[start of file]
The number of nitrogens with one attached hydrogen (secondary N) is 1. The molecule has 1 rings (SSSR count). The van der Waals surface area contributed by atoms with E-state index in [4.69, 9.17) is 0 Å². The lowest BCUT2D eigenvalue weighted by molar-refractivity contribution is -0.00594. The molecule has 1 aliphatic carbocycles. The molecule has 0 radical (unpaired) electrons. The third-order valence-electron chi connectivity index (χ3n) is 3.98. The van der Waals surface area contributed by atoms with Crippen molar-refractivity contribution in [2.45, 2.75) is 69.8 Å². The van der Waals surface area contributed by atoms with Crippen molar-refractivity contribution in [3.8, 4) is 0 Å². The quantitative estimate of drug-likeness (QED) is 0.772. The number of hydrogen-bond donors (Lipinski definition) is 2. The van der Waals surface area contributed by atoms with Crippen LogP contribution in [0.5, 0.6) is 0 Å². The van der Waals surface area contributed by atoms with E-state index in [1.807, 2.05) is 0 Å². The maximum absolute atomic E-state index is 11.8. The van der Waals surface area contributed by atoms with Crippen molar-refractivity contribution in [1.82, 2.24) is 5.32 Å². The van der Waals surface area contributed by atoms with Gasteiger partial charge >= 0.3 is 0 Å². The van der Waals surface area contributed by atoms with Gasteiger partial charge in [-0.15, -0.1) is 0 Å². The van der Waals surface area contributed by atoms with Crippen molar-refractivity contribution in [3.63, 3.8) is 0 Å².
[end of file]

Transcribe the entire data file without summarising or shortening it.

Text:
The number of nitrogens with one attached hydrogen (secondary N) is 1. The molecule has 1 rings (SSSR count). The van der Waals surface area contributed by atoms with E-state index in [4.69, 9.17) is 0 Å². The lowest BCUT2D eigenvalue weighted by molar-refractivity contribution is -0.00594. The molecule has 1 aliphatic carbocycles. The molecule has 0 radical (unpaired) electrons. The third-order valence-electron chi connectivity index (χ3n) is 3.98. The van der Waals surface area contributed by atoms with Crippen molar-refractivity contribution in [2.45, 2.75) is 69.8 Å². The van der Waals surface area contributed by atoms with Crippen molar-refractivity contribution in [3.8, 4) is 0 Å². The quantitative estimate of drug-likeness (QED) is 0.772. The number of hydrogen-bond donors (Lipinski definition) is 2. The van der Waals surface area contributed by atoms with Crippen LogP contribution in [0.5, 0.6) is 0 Å². The van der Waals surface area contributed by atoms with E-state index in [1.807, 2.05) is 0 Å². The maximum absolute atomic E-state index is 11.8. The van der Waals surface area contributed by atoms with Crippen molar-refractivity contribution in [1.82, 2.24) is 5.32 Å². The van der Waals surface area contributed by atoms with Gasteiger partial charge >= 0.3 is 0 Å². The van der Waals surface area contributed by atoms with Gasteiger partial charge in [-0.15, -0.1) is 0 Å². The van der Waals surface area contributed by atoms with Crippen molar-refractivity contribution in [3.63, 3.8) is 0 Å².